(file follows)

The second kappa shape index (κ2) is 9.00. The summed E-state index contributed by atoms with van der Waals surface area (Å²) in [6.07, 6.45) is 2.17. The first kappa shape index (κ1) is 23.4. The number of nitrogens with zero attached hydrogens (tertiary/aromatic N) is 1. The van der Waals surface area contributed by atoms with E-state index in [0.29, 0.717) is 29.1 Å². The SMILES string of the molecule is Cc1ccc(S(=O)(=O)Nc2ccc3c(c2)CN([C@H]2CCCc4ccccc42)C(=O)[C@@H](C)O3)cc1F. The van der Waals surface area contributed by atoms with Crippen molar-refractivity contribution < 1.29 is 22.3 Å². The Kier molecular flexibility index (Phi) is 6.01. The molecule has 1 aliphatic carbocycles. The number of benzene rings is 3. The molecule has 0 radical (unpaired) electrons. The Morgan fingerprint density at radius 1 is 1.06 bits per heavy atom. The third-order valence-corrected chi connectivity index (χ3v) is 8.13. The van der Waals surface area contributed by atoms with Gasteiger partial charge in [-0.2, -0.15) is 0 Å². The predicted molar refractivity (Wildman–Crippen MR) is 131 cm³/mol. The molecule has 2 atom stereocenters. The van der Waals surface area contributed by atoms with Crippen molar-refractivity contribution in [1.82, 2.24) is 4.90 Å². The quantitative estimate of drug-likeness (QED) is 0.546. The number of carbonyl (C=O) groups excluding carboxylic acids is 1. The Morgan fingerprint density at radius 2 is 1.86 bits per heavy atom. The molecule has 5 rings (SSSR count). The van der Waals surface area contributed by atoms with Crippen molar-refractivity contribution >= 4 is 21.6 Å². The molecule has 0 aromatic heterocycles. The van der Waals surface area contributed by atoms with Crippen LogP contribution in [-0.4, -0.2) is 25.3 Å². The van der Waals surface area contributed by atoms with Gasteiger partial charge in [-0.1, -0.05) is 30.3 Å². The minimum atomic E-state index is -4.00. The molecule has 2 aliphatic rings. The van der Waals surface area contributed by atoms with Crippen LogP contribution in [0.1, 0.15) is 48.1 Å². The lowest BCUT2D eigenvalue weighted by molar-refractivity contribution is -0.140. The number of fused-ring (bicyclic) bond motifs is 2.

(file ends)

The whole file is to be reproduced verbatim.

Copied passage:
The second kappa shape index (κ2) is 9.00. The summed E-state index contributed by atoms with van der Waals surface area (Å²) in [6.07, 6.45) is 2.17. The first kappa shape index (κ1) is 23.4. The number of nitrogens with zero attached hydrogens (tertiary/aromatic N) is 1. The van der Waals surface area contributed by atoms with E-state index in [0.29, 0.717) is 29.1 Å². The SMILES string of the molecule is Cc1ccc(S(=O)(=O)Nc2ccc3c(c2)CN([C@H]2CCCc4ccccc42)C(=O)[C@@H](C)O3)cc1F. The van der Waals surface area contributed by atoms with Crippen molar-refractivity contribution < 1.29 is 22.3 Å². The Kier molecular flexibility index (Phi) is 6.01. The molecule has 1 aliphatic carbocycles. The number of benzene rings is 3. The molecule has 0 radical (unpaired) electrons. The Morgan fingerprint density at radius 1 is 1.06 bits per heavy atom. The third-order valence-corrected chi connectivity index (χ3v) is 8.13. The van der Waals surface area contributed by atoms with Gasteiger partial charge in [-0.2, -0.15) is 0 Å². The predicted molar refractivity (Wildman–Crippen MR) is 131 cm³/mol. The molecule has 2 atom stereocenters. The van der Waals surface area contributed by atoms with Crippen molar-refractivity contribution in [1.82, 2.24) is 4.90 Å². The quantitative estimate of drug-likeness (QED) is 0.546. The number of carbonyl (C=O) groups excluding carboxylic acids is 1. The Morgan fingerprint density at radius 2 is 1.86 bits per heavy atom. The molecule has 5 rings (SSSR count). The van der Waals surface area contributed by atoms with Crippen molar-refractivity contribution >= 4 is 21.6 Å². The molecule has 0 aromatic heterocycles. The van der Waals surface area contributed by atoms with Crippen LogP contribution in [-0.4, -0.2) is 25.3 Å². The van der Waals surface area contributed by atoms with Gasteiger partial charge in [-0.1, -0.05) is 30.3 Å². The minimum atomic E-state index is -4.00. The molecule has 2 aliphatic rings. The van der Waals surface area contributed by atoms with Crippen LogP contribution in [0.1, 0.15) is 48.1 Å². The lowest BCUT2D eigenvalue weighted by molar-refractivity contribution is -0.140. The number of fused-ring (bicyclic) bond motifs is 2.